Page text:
•    Exploring ecological goods and services provided by forests;
•    Promoting poverty alleviation and food security;
•    Enhancing forest cover and biodiversity conservation;
•    Ensuring water security;
•    Improving governance and law enforcement for sustainable forest management; and
•    Assessing climate change vulnerability and facilitating community adaptation

Unfortunately, the network has lacked sufficient resources so far to implement its new objectives. Interested to explore ways to broaden available resources, the Network planned a board meeting for October, 2011 to discuss potential collaborative fundraising opportunities. On the top of the list was the idea of Payments for Environmental Services (PES), so the IMFN approached RECOFTC for training and facilitation.

Supporting the Network through training and facilitation

Peter turned to RECOFTC because “it has great people skills, convening power, facilitation skills, knowledge of the region, and knowledge of forest issues,” he says. “RECOFTC has their finger on the pulse of a lot of issues that are important to Model Forests.”

RECOFTC Senior Program Officer, Toon De Bruyn, led participants from China, the Philippines, India, Thailand, Costa Rica, and Canada in a PES workshop exploring its income potential for Model Forests throughout the region in the years ahead. The idea was that the Model Forests could use the resources at their disposal – the environmental services provided by their forestland – to generate income to support the sustainability of their organization in the long term. Since financial support for Model Forest sites is primarily the responsibility of stakeholders, developing sustainable income chains through PES might help ensure that poorer model forests maintain the same momentum and vibrancy as those with more significant donor investment.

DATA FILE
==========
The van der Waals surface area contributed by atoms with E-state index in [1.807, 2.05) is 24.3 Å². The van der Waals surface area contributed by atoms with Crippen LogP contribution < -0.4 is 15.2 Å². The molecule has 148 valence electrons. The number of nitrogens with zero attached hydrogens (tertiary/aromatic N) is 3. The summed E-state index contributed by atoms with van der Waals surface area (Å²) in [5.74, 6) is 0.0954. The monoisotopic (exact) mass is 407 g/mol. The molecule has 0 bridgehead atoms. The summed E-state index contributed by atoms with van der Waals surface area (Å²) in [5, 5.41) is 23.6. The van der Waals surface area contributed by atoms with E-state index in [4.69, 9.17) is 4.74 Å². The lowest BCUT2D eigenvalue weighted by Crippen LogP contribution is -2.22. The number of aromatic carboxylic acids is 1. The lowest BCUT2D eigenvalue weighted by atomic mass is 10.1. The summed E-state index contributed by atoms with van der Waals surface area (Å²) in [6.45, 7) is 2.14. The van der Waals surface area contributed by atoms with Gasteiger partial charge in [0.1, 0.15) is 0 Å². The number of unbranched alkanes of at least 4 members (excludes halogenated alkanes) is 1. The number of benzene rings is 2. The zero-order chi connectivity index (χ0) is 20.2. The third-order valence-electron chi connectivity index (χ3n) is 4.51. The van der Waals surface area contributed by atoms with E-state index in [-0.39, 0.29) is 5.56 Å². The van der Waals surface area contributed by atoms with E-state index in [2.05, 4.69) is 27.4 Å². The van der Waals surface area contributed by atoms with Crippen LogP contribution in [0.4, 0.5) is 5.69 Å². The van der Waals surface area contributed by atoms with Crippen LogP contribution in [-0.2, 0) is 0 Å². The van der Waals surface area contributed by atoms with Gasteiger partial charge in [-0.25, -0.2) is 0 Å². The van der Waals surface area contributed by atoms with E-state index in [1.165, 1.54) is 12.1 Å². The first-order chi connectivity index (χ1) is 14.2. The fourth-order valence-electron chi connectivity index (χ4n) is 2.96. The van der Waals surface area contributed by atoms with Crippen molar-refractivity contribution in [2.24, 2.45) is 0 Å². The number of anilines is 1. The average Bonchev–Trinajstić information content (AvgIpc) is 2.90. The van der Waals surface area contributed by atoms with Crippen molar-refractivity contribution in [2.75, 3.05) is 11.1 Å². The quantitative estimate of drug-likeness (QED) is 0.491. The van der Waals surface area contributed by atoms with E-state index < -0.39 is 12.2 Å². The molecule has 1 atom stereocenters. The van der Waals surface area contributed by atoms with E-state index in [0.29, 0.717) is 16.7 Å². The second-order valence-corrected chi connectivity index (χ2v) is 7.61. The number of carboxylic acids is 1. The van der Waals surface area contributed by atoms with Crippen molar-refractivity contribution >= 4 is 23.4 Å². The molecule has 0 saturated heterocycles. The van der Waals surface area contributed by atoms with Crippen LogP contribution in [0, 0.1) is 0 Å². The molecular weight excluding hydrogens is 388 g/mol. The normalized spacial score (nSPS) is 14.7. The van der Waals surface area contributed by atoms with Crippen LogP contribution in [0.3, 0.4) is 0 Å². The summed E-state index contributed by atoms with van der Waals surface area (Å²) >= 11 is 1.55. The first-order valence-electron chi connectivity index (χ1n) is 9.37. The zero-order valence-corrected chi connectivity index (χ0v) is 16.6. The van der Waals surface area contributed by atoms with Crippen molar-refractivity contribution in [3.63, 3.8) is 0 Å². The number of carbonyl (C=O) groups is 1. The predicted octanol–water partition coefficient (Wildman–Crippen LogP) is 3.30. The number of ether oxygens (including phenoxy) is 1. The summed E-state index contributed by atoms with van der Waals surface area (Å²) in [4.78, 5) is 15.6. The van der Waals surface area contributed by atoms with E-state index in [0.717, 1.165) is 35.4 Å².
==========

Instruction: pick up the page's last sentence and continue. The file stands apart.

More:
The next day, the PES training participants shared their newfound knowledge at the RMFN-Asia board meeting. Peter observed participants discussing ideas for stronger collaboration on a number of different ideas, including forest restoration and PES.  While there are obvious differences between the forests—the Asia Regional Network is made up of eight forests in six different countries—the network members strongly supported more regional collaboration and the need for regular exchange and communication.

The main outcome of the workshop was an outline for a project proposal to strengthen regional cooperation on forest restoration, to be submitted to APFNet. In addition, RECOFTC and the RMFN-Asia are discussing possible avenues for collaboration between our two organizations during implementation of the proposed project, as well as further strengthening of the network as a whole.

Peter sees great potential for future collaboration and cooperation between RECOFTC and the International Model Forests Network. There is a certain synergy that exists between the work of our two organizations, each striving to support the human side of forest management, that sets a strong foundation to work together again.

For more information about RECOFTC’s work in community forestry, forest livelihoods (including PES), and facilitation services, visit our website.